At a country level, tacit knowledge is shared directly through learning from experience of the design and implementation of ADB’s operations. When this is combined with interactions with practitioners and policymakers, it provides insights for improving the quality of investments and effectiveness of implementation.
Developing Asia has benefited greatly from tacit knowledge. One example is an ADB project building eco-districts in Ulaanbaatar. This project supports the Ulaanbaatar City Master Plan to integrate and upgrade the ger areas and transform Ulaanbaatar into a more inclusive city. The project will build on the prior ADB Housing Sector Finance Project and experience of the provision of housing loans to the very poor. Another example is a project to create floating solar photovoltaic systems in Central Asia. ADB’s technical assistance helped Uzbekistan create the International Solar Energy Institute, the region’s first solar research and knowledge hub. It also supported developing a road map with enabling policies and develop the 100-megawatt Samarkand Solar Power Project, the region’s first solar photovoltaic power plant.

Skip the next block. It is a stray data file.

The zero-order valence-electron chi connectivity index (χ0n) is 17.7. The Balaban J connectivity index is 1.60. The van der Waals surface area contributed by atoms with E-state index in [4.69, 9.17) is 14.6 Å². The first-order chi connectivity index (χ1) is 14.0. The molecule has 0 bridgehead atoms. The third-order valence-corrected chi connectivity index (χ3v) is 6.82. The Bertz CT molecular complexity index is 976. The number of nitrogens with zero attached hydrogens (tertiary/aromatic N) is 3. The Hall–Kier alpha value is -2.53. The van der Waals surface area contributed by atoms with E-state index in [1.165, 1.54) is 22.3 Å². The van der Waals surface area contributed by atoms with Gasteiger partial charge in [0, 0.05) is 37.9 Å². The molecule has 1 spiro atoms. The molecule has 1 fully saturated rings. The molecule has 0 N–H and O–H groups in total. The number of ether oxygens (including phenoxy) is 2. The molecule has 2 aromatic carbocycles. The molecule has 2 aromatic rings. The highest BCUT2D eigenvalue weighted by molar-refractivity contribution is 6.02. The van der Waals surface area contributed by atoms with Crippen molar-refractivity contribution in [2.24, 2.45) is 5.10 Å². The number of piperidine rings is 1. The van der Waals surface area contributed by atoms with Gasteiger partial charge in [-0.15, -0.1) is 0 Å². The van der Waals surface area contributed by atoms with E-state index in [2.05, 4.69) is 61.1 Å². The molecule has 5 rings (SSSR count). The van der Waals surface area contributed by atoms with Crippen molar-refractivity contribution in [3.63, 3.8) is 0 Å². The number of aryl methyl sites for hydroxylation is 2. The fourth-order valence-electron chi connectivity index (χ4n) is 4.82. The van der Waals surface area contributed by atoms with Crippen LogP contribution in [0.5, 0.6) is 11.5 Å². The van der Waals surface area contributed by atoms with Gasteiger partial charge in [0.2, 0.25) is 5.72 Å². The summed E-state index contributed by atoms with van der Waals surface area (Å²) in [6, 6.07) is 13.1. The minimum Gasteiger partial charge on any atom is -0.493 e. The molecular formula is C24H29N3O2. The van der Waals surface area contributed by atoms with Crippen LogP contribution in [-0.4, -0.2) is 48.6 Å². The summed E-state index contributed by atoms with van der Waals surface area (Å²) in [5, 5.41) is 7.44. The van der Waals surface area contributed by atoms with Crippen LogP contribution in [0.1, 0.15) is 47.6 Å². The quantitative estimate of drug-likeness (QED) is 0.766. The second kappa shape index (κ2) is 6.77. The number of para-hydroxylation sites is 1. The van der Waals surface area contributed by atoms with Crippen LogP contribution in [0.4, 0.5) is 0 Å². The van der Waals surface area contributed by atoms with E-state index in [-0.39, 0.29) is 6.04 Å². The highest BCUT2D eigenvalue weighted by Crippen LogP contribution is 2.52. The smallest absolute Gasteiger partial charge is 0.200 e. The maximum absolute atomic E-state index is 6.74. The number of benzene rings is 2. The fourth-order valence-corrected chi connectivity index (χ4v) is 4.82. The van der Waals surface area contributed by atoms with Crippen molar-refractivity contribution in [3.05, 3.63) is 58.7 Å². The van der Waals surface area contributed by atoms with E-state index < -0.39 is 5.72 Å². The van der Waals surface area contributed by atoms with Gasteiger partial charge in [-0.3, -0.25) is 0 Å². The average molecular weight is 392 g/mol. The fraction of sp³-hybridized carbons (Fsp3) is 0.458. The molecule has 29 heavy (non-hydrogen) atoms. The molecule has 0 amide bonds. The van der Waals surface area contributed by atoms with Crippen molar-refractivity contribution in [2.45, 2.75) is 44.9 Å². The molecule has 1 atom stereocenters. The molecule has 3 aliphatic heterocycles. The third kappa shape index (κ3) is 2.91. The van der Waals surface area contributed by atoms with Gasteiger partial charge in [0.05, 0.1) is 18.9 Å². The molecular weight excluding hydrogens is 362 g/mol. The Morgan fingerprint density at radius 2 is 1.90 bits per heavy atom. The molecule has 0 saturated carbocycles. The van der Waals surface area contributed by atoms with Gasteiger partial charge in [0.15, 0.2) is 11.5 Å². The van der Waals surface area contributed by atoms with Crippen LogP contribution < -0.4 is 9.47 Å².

Today, solving problems requires many specialists and specialisms to work together in unison in a collaborative venture. Given the increasing complexity of the world’s development problems, there is no other avenue for all parties involved in the development process to but share knowledge. Since no one entity has all the answers, there are tremendous benefits gained from collaborating and complimenting expertise and experience of other development organizations. This entails also a transition from silo thinking to networking thinking. In addition, increasing the findability of knowledge is important if sharing and dissemination is to be strengthened.
This implies that any organization that claims to be a knowledge institution should seek to aggressively address the issue of sharing knowledge.
ADB has enshrined this principle in its Strategy 2030 since the organization’s continued relevance will increasingly depend on its role as a knowledge institution. Even when developing countries can tap other sources of finance, they often turn to ADB for high standards in project design, the transfer of the latest technologies and good practices, and the sharing of knowledge, skills and expertise accumulated over more than 50 years working in Asia and Pacific.
The institution will continue to work closely with its developing member countries to produce the most relevant knowledge products and services and is looking how to best generate, capture, and share knowledge to meet future development needs in the region. It will work to expand knowledge partnerships as well as promoting the importance of knowledge sharing across the institution. In doing so, ADB will improve the accessibility of knowledge gained from operations, research, dialogue with governments, and capacity development for the benefit of all in Asia and Pacific.